"13. At the time of trial Toby Ramsland continues to have full capacity to understand the contents of each of said deeds. Even though Toby Ramsland now testifies that it is not now his intention to gift said property to Defendant Thiel, it is clear that on each of September 18, 1989, and June 6, 1990, Toby Ramsland understood the contents of each of said deeds, requested preparation of the same and did execute each of said deed freely, knowingly and voluntary.
* * * * *
"18. The evidence before the Court herein demonstrates that on each of September 18, 1989, and June 6, 1990, Toby Ramsland as personal representative of the estate of Ole Ramsland, was competent to act in that capacity, and that his execution of each of said personal representative's deeds was a free and knowing act by Toby Ramsland, absent any exercise of undue influence by either the Defendant Thiel or the Defendant Schirado."
Chaussee asserts that findings 10, 12, 13, and 18 are clearly erroneous or inconsistent with other findings.
Our review of findings of fact is limited by Rule 52(a), N.D.R.Civ.P. In reviewing findings of fact, the evidence must be viewed in the light most favorable to the findings. Layman v. Braunschweigische Maschinenbauanstalt, Inc., 343 N.W.2d 334 (N.D. 1983). Findings of fact are presumptively correct. Dschaak v. Dschaak, 479 N.W.2d 484 (N.D. 1992); Alumni Ass'n of Univ. v. Hart Agency, Inc., 283 N.W.2d 119 (N.D. 1979). A party challenging a finding of fact on appeal bears the burden of demonstrating that the finding is clearly erroneous. Dick v. Dick, 414 N.W.2d 288 (N.D. 1987); Routledge v. Routledge, 377 N.W.2d 542 (N.D. 1985). A finding of fact is clearly erroneous only when the reviewing court, upon review of the entire evidence, is left with a definite and firm conviction that a mistake has been made. Dick v. Dick, supra. "We will not determine that the district court's findings are clearly erroneous merely because we may have viewed the facts differently had we been the trier of fact." Giese v. Morton County, 464 N.W.2d 202, 203 (N.D. 1990). A choice between two permissible views of the evidence is not clearly erroneous. Gillmore v. Morelli, 472 N.W.2d 738 (N.D. 1991).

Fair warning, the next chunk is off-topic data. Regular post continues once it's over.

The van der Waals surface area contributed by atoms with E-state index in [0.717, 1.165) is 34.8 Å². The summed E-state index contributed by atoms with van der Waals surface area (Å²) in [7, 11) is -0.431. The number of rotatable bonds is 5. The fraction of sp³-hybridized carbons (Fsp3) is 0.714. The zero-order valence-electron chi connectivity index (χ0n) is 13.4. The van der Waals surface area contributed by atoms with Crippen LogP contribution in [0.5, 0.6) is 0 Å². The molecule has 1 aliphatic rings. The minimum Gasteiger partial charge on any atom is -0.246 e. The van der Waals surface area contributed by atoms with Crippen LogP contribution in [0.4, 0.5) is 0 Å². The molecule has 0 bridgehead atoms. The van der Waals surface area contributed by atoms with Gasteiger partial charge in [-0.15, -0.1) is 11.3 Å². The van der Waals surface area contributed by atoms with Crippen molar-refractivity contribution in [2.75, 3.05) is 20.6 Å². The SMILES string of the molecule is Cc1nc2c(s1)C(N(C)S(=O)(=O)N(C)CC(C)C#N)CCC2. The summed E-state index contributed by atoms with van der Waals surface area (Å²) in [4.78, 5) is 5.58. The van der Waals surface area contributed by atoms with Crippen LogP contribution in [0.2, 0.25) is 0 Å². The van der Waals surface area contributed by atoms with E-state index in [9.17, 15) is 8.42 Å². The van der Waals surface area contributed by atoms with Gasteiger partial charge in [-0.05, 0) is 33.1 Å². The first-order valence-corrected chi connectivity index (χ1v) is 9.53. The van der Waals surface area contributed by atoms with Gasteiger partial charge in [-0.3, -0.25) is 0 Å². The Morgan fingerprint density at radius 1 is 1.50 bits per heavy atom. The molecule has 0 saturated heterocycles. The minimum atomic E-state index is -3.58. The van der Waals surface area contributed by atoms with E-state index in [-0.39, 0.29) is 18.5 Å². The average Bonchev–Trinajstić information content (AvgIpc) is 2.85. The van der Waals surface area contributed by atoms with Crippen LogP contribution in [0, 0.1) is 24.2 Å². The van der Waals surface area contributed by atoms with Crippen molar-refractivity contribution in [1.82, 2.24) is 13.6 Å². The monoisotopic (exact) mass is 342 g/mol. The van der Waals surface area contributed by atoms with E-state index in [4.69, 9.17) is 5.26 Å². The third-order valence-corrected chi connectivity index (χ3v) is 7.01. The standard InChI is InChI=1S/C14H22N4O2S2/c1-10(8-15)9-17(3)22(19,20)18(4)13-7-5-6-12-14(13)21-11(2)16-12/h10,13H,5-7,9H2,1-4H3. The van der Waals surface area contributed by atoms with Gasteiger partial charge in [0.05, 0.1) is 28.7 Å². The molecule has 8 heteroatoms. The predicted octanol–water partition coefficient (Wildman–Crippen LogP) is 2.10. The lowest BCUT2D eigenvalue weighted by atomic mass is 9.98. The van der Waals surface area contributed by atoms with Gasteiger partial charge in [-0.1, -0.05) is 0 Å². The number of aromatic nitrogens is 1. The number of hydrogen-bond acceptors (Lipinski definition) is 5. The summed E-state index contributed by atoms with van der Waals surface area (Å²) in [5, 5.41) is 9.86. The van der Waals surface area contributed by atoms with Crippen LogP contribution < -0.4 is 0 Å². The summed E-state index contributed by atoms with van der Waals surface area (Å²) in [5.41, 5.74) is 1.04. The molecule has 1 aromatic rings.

No productive purpose would be served by detailing all of the evidence supporting the challenged findings of fact. Toby was proud of his military service. Toby attached a special significance to his veteran's pension and its continued receipt was very important to him. Retention of the farmland received under Ole's will would have resulted in the termination of Toby's veteran's pension under 38 U.S.C.A. 1521, 1522. 38 U.S.C.A. 1521 provides that a veteran's pension shall be "reduced by the amount of the veteran's annual income." Such a dollar-for-dollar reduction due to income from the farmland would have terminated Toby's veteran's pension. 38 U.S.C.A. 1522(a) provides: